A third novel, A History of Facelifting,[16] draws on his experience of the Marches, the border country in Herefordshire and mid-Wales, which Fallowell discovered in 1972 when he first visited Hay-on-Wye at the invitation of Richard Booth. Fallowell has visited the area often since then, at times staying for long periods in remote cottages. A third travel book, Going As Far As I Can,[17] recounted Fallowell's wanderings through New Zealand. Jonathan Meades described it as having the ghostly atmosphere of de Chirico's paintings: "The text has the movement of a dream," he remarked in the New Statesman feature "Books of the Year 2008".

His books have been controversial – Bruno Bayley in Vice Magazine wrote that Fallowell has "penned novels that people seem to have a tendency to burn."[18] In the same interview, Fallowell told him, "Fiction is such a turn-off word, not because I am against imaginative work – of course not – but because there is so much crap published as fiction. I am interested in literature. I am not interested in some commercial idea that is simply verbalised. I want high performance language operated by an expert." Roger Lewis dubbed Fallowell "the modern Petronius" in a recent book.[19]

As a journalist Fallowell identified with the New Journalism movement, which advanced a literary form variously taking in reportage, interview, commentary, autobiography, travel, history and criticism. He has only worked freelance. His writings have appeared in The Times, The Sunday Times, Observer, Guardian, Independent, The Daily Telegraph, The American Scholar, the Paris Review, Tatler, Vanity Fair, Marie Claire, Playboy, Penthouse, Encounter, Tages Anzeiger, The Age, La Repubblica, New Statesman, Vice, and many other publications. He has often contributed to the intellectual monthly Prospect and has had columns in the Spectator, Evening Standard and several online magazines. A collection of Fallowell's interview-profiles, Twentieth Century Characters[20] was described by Richard Davenport-Hines as "like Aubrey's Brief Lives in twentieth-century accents. The effect is of a rich, energetic frivolity and passionate curiosity about human types."[21]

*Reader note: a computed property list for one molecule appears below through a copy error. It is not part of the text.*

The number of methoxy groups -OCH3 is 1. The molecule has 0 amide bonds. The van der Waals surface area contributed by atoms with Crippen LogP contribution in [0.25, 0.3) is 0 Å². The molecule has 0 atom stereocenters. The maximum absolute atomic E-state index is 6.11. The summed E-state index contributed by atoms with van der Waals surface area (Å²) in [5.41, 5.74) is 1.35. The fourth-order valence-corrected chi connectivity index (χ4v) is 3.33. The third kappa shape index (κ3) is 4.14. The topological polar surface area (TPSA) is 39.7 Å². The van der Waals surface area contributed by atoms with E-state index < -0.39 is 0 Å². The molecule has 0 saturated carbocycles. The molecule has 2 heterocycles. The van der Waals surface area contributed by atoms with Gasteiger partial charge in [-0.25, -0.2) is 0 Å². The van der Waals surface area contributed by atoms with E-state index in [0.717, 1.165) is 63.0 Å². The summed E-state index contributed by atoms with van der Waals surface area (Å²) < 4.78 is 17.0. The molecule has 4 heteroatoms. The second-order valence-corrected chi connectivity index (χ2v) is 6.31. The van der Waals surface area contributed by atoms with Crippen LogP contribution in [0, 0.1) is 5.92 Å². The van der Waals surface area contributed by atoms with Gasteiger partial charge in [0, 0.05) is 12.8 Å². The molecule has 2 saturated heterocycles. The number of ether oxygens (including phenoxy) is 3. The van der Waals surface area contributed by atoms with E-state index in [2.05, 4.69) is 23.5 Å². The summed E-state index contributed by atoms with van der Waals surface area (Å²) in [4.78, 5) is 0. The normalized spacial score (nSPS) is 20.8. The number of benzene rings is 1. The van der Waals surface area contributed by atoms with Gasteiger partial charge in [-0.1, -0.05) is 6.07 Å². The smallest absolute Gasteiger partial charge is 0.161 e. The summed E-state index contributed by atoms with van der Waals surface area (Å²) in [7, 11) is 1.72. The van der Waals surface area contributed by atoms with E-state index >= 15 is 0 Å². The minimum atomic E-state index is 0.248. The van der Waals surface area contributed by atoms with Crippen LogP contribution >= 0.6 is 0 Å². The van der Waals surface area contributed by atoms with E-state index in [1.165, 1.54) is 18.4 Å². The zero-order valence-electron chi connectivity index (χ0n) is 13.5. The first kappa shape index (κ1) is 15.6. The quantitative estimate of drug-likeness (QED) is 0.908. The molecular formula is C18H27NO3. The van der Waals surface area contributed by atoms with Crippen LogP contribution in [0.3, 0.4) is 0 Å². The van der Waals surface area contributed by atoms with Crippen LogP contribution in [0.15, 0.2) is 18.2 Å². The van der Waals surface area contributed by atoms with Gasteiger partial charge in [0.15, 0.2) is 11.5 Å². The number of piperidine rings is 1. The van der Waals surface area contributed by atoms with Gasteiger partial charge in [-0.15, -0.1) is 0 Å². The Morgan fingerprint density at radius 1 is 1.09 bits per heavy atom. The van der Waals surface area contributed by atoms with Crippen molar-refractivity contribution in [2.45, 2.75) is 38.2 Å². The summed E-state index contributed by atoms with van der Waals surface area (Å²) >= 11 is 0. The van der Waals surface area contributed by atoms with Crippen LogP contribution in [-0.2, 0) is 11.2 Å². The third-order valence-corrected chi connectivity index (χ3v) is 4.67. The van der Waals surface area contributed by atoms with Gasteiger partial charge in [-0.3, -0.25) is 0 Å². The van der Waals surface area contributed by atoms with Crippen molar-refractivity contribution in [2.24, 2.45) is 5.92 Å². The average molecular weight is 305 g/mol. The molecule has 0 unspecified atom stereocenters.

How To Disappear: A Memoir For Misfits was published in 2011 by Ditto Press, designed by Nazareno Crea; it was awarded the PEN/Ackerley Prize for memoir in 2012.[22] Chairman of the judges Peter Parker commended it as "a subtle, beautifully written and often very funny example of autobiography by stealth." Alan Hollinghurst, in the Guardian Books of the Year, called it 'brilliant and haunting'.[23] The Independent on Sunday said Fallowell "writes like a spikier Sebald, alternating between acerbic witticisms and passages of voluptuous description."[24]

Fallowell has for many years conducted an epistolary relationship with the Surrealist Mexican artist Pedro Friedeberg.[25]

In an interview with Prospect magazine (May, 2008), Fallowell said '. . . both Graham Greene and Harold Acton said that I belong to the 21st century. At the time I was rather distressed by that, as it seemed a form of rejection. But now I understand it a little better.'

Awards

References

  1. ^ See also entries in Oxford Companion to English Literature, 7th edition; and current Who's Who).
  2. ^ John Betjeman Letters Vol Two (1951-1984) edited by Candida Lycett Green, London 1995
  3. ^ [1] Statement by Fallowell. Retrieved 7 December 2018].
  4. ^ April Ashley's Odyssey, London, 1982.
  5. ^ Spectator Archive: http://archive.spectator.co.uk/
  6. ^ Prospect Magazine, March 28, 2008.
  7. ^ London, 1979.
  8. ^ London, 1986.
  9. ^ London, 1987.
  10. ^ Chris Petit, The Times 26 November 1987.
  11. ^ London, 1989.
  12. ^ Patrick Taylor-Martin, The Listener, 9 November 1989.
  13. ^ London, 1994
  14. ^ Michael Ratcliffe, The Observer Review 11 December 1994.
  15. ^ Anthony Cross: St Petersburg and the British, London, 2008.
  16. ^ A History of Facelifting, London, 2003.
  17. ^ Going As Far As I Can London 2008
  18. ^ Vice Magazine, 2 December 2009.